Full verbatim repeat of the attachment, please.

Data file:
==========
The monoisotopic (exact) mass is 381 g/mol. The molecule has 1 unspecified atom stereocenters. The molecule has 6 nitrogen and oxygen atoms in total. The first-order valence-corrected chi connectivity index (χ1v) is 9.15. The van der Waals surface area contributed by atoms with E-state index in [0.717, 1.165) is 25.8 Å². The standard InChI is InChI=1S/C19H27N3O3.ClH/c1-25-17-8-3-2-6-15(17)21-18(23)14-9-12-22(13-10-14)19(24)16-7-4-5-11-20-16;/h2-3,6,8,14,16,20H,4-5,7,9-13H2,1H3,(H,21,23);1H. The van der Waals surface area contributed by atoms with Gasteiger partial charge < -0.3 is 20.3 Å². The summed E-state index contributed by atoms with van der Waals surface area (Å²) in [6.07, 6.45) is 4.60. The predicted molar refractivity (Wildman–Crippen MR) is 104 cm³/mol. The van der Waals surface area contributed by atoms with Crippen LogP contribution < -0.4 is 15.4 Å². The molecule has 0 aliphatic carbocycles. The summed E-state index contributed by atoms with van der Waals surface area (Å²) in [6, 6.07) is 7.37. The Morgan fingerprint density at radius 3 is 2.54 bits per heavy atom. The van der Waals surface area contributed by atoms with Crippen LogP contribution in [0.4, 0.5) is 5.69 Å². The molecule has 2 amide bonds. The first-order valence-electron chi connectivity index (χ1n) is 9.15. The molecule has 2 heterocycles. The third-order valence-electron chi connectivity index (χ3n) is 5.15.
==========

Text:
The monoisotopic (exact) mass is 381 g/mol. The molecule has 1 unspecified atom stereocenters. The molecule has 6 nitrogen and oxygen atoms in total. The first-order valence-corrected chi connectivity index (χ1v) is 9.15. The van der Waals surface area contributed by atoms with E-state index in [0.717, 1.165) is 25.8 Å². The standard InChI is InChI=1S/C19H27N3O3.ClH/c1-25-17-8-3-2-6-15(17)21-18(23)14-9-12-22(13-10-14)19(24)16-7-4-5-11-20-16;/h2-3,6,8,14,16,20H,4-5,7,9-13H2,1H3,(H,21,23);1H. The van der Waals surface area contributed by atoms with Gasteiger partial charge < -0.3 is 20.3 Å². The summed E-state index contributed by atoms with van der Waals surface area (Å²) in [6.07, 6.45) is 4.60. The predicted molar refractivity (Wildman–Crippen MR) is 104 cm³/mol. The van der Waals surface area contributed by atoms with Crippen LogP contribution < -0.4 is 15.4 Å². The molecule has 0 aliphatic carbocycles. The summed E-state index contributed by atoms with van der Waals surface area (Å²) in [6, 6.07) is 7.37. The Morgan fingerprint density at radius 3 is 2.54 bits per heavy atom. The van der Waals surface area contributed by atoms with Crippen LogP contribution in [0.4, 0.5) is 5.69 Å². The molecule has 2 amide bonds. The first-order valence-electron chi connectivity index (χ1n) is 9.15. The molecule has 2 heterocycles. The third-order valence-electron chi connectivity index (χ3n) is 5.15.